I refer to these promising young women and men as ‘organic minds’ as it characterizes the way I’ve invested in cultivating my relations with them.

I didn’t resort to auto-DM-ing them to sell anything. It wasn’t all about me. And yes, I consistently make the effort to ‘stop by and say hello’ and ask how their lives are doing.

Eventually, during the course of my regular interactions with them, I begin to get an authentic sense of who they are and of their take on the social web.

See? Organic minds. No artificial flavour added.

So. Googly-eyed C-suite-ers just getting the hang of the socialverse…listen up. Some first-hand thoughts from a sample of the generation who may well be charged with managing the evolving social formula over the long term:

Charlotte Barker@charlottehrb Social media strategist in love with social media. Loves out of the box thinking, guerrilla marketing, engaging, conversing and learning. Tweets for @SMMKSC Charlotte Barker@Grdeken Associate Director of Haitian Microfinance Inc. and Web Consultant for Small Businesses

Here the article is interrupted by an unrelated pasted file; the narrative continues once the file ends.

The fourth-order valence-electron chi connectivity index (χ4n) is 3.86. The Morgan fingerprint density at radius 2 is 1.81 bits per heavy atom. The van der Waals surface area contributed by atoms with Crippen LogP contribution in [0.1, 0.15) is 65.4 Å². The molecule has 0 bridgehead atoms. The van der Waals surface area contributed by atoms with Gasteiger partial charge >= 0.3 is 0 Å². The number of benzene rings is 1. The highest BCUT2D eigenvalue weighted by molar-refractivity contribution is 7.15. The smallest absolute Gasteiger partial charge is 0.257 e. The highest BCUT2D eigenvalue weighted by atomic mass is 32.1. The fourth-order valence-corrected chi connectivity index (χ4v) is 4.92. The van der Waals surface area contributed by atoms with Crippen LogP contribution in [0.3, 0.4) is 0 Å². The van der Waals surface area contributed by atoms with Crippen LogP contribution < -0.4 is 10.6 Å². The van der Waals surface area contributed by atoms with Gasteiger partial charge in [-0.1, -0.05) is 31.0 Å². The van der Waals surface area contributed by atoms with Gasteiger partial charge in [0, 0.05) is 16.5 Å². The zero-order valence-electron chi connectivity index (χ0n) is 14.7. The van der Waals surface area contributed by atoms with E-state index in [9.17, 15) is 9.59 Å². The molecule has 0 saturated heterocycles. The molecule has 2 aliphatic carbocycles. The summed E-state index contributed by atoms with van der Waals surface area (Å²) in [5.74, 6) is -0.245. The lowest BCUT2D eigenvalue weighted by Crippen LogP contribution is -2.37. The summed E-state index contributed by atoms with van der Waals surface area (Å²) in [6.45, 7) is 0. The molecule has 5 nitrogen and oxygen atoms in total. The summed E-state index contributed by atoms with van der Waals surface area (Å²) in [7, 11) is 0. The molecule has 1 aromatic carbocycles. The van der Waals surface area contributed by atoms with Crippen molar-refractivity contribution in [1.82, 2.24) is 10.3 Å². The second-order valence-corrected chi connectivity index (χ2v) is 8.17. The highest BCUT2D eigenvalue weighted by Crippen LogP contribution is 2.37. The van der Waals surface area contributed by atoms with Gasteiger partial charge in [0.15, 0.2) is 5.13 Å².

Charlotte Barker@AdrianEden Director of Social Media and SEO at CalvinAyre.com | Currently mentoring with some of the best Search and Social people in the world Charlotte Barker@Beckstar23 A decade in PR, inquisitive and love to ask “why?” or “why not?”, enjoy telling and listening to stories, love laughing and brainstorming ideas and solutions

Charlotte BarkerCharlotte

1. The community and the relationship building. SMB’s are proving that sm marketing is working. For me this market segment is where the success stories and the case studies are. Times are changing and so is marketing. Experience and engagement are priority.

2. I was in a situation where the team I was working with were hard to get motivated. The group was very unorganized and not ambitious, which made trying to get projects together and launched become increasingly difficult. I felt frustrated and helpless in the situation. But I learned that there’s always a time to speak up and light some firecrackers under people’s butts! I realized that there will always be situations that I want to unfold differently but people have different ways of going about things and sometimes you have to speak up, and sometimes you learn to adjust and adapt.

Top 3

  • If you screw up, face the music. Don’t hide away and hope people forget – they won’t. Be prepared to defend yourself or admit your wrong and fix it. transparency (honesty, consequences)